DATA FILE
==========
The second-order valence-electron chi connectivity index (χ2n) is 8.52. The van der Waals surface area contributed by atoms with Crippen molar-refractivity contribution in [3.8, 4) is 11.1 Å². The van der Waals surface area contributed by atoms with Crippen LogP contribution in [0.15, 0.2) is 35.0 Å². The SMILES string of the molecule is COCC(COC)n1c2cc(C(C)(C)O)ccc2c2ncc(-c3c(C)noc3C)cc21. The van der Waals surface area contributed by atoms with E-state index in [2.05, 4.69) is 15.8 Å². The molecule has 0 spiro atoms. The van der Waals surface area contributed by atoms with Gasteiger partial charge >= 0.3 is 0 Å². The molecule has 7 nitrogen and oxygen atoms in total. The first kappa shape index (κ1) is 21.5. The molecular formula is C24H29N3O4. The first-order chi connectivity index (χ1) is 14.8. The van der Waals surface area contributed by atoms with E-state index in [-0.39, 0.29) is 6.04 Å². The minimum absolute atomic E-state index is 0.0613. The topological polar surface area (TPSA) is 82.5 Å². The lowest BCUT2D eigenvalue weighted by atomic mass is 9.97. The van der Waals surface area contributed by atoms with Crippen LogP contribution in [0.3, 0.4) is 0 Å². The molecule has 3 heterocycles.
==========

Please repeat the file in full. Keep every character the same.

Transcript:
The second-order valence-electron chi connectivity index (χ2n) is 8.52. The van der Waals surface area contributed by atoms with Crippen molar-refractivity contribution in [3.8, 4) is 11.1 Å². The van der Waals surface area contributed by atoms with Crippen LogP contribution in [0.15, 0.2) is 35.0 Å². The SMILES string of the molecule is COCC(COC)n1c2cc(C(C)(C)O)ccc2c2ncc(-c3c(C)noc3C)cc21. The van der Waals surface area contributed by atoms with E-state index in [2.05, 4.69) is 15.8 Å². The molecule has 0 spiro atoms. The van der Waals surface area contributed by atoms with Gasteiger partial charge >= 0.3 is 0 Å². The molecule has 7 nitrogen and oxygen atoms in total. The first kappa shape index (κ1) is 21.5. The molecular formula is C24H29N3O4. The first-order chi connectivity index (χ1) is 14.8. The van der Waals surface area contributed by atoms with E-state index in [-0.39, 0.29) is 6.04 Å². The minimum absolute atomic E-state index is 0.0613. The topological polar surface area (TPSA) is 82.5 Å². The lowest BCUT2D eigenvalue weighted by atomic mass is 9.97. The van der Waals surface area contributed by atoms with Crippen LogP contribution in [0.3, 0.4) is 0 Å². The molecule has 3 heterocycles.